Editor’s note: Every year, Digital Check attends the Masters golf tournament with a few lucky clients and staff. We will post periodic updates throughout the tournament.
Gates opened at 8:00am on Monday, and we were there as the opened. Beautiful day yesterday with temperatures in the upper 70s. The course is absolutely immaculate on Monday as there has been no foot traffic or wear and tear at the start of the week. Azaleas will be in full bloom by Thursday.
One new particular point of interest on the course is to travel down the right-hand side of number 10 and into the woods to get a good vantage point of what Bubba Watson’s shot looked like during the playoff last year. Hard to imagine how you can get a ball to fly out of that gap in the trees and then have it slice right onto the green. There was a constant group of people in that area trying to line that shot up. We also spent a good deal of time sitting along the number 16 par-3 watching as the crowd goaded each group into attempting to skip a ball across the lake onto the green. SKIP! SKIP! It’s interesting, the tone of the chant – almost demanding (SKIP IT!!) if it is a new or relatively unknown golfer, versus more of a “SKIP??” request for, say, a Tom Watson. My $1.50 Pimento cheese sandwich was incredible, and of course wrapped in green cellophane so as not to stand out on the course if dropped.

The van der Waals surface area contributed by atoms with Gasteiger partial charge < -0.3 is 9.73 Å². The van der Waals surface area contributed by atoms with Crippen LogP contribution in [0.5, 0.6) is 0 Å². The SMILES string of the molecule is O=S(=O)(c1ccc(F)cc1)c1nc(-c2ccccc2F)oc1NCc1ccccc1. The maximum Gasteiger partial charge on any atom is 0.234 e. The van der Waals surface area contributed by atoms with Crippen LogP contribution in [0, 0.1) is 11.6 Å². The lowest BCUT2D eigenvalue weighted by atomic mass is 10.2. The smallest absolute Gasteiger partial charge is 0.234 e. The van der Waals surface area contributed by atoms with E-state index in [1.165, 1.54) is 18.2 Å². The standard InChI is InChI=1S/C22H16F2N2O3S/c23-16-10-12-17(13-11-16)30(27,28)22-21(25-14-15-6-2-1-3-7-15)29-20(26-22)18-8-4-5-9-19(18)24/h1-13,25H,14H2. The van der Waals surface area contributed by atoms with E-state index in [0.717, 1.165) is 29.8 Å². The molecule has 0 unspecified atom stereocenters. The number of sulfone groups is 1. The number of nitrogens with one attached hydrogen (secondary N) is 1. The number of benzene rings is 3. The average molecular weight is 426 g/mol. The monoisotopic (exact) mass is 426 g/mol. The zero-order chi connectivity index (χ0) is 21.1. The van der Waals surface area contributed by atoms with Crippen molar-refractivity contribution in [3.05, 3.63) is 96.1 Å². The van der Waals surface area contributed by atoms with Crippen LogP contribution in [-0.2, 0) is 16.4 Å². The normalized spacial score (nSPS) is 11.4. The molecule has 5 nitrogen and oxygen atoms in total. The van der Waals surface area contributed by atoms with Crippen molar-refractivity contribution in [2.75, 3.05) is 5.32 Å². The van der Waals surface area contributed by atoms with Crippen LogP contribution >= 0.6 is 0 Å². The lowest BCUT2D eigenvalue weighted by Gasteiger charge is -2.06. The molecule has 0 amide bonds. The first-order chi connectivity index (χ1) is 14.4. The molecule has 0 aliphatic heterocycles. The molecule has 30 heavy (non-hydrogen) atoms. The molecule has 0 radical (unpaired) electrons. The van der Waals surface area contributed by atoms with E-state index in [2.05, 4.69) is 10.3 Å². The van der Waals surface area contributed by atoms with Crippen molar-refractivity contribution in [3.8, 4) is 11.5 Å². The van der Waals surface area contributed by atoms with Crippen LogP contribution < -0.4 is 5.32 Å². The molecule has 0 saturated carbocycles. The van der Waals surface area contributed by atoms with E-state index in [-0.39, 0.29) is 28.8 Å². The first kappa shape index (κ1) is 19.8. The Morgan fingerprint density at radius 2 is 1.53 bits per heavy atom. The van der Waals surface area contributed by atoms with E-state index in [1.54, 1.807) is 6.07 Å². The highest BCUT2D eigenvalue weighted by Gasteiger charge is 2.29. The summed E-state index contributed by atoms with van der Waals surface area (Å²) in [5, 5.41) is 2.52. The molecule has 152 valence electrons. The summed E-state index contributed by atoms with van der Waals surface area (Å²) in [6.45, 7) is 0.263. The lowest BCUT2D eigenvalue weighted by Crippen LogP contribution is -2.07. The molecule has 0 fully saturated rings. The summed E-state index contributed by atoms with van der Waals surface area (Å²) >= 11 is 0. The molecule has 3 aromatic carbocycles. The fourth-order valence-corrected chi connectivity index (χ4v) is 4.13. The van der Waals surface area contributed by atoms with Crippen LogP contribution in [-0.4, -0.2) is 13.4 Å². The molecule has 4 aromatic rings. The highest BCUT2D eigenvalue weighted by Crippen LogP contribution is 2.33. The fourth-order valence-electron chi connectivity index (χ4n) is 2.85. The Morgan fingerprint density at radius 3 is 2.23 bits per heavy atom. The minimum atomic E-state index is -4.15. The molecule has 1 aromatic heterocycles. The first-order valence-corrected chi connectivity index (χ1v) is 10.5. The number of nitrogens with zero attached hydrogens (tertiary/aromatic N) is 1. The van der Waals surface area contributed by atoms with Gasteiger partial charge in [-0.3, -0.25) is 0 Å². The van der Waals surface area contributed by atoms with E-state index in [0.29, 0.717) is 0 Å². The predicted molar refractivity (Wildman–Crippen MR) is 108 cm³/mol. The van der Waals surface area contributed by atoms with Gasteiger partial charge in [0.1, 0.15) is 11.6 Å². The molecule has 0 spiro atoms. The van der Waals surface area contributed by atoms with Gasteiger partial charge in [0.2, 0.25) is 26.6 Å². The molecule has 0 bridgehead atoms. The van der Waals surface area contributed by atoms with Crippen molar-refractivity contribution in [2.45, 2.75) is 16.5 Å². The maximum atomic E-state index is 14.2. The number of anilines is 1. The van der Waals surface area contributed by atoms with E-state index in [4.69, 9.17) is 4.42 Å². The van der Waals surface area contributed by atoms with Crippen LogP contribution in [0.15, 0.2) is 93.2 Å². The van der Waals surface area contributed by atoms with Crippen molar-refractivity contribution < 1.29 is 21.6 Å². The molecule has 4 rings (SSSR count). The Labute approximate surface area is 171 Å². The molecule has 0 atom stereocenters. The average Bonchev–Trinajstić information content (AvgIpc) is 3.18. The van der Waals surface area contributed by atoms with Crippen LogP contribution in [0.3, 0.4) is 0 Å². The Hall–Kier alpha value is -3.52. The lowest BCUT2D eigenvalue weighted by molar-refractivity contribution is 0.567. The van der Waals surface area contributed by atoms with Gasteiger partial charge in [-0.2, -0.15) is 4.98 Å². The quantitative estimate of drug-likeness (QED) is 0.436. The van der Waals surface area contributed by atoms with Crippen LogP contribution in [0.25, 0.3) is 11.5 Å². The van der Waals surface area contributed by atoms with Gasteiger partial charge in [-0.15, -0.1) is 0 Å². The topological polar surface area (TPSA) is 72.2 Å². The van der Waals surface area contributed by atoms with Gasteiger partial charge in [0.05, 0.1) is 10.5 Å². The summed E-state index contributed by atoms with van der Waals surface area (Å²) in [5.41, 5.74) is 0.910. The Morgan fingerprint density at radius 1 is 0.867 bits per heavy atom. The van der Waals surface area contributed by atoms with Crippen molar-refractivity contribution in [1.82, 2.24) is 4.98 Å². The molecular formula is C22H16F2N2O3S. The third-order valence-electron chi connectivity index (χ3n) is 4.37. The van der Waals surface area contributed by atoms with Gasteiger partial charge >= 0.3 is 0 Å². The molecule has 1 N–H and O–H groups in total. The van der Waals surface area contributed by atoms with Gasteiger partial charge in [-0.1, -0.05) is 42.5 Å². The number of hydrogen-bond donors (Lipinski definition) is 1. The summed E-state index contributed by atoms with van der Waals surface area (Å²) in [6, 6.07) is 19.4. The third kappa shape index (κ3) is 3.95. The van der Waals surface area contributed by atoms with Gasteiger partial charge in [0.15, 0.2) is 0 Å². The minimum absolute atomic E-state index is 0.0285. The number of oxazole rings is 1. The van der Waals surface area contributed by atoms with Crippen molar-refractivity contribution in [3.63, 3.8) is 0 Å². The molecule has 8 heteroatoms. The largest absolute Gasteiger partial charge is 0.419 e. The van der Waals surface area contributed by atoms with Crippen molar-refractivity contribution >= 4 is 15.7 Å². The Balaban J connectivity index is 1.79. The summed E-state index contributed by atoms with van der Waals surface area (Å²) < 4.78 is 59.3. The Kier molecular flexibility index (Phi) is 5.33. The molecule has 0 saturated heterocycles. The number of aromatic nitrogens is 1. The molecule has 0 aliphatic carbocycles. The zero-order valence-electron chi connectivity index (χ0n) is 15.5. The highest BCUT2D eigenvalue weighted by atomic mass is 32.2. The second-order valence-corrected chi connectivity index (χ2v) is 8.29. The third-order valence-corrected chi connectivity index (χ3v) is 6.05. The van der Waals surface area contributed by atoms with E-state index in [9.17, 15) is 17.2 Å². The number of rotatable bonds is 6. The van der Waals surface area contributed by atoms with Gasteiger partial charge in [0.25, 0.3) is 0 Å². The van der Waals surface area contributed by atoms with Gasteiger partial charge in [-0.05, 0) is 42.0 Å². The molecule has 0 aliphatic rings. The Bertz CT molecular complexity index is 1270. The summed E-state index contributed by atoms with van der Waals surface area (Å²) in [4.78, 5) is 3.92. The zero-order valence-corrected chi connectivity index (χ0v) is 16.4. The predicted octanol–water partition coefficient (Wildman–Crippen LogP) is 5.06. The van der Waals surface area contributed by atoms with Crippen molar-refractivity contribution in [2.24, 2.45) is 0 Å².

After spending most of the day on Augusta National we had the unique experience of spending a little time at Augusta Country Club. Augusta’s “other” golf course was established 33 years prior to Augusta National, and it is home to 1987 Masters champion Larry Mize, among other notable golfers. Sitting on the veranda overlooking the putting green, we noticed a gentleman giving a putting lesson. It turned out to be Jack Fleck. Jack is best known for winning the 1955 US Open, besting a golfer by the name of Ben Hogan. Jack will be participating in the Masters Par 3 tournament this Wednesday at age 91!
Did you know?
Rae’s Creek, which flows around the 11th, 12th and 13th holes at Augusta National, is named after landowner John Rae, who lived in the area in the 1700s. Rae kept residents safe during early Indian attacks, and his home was the furthest fortress up the Savannah River from Fort Augusta.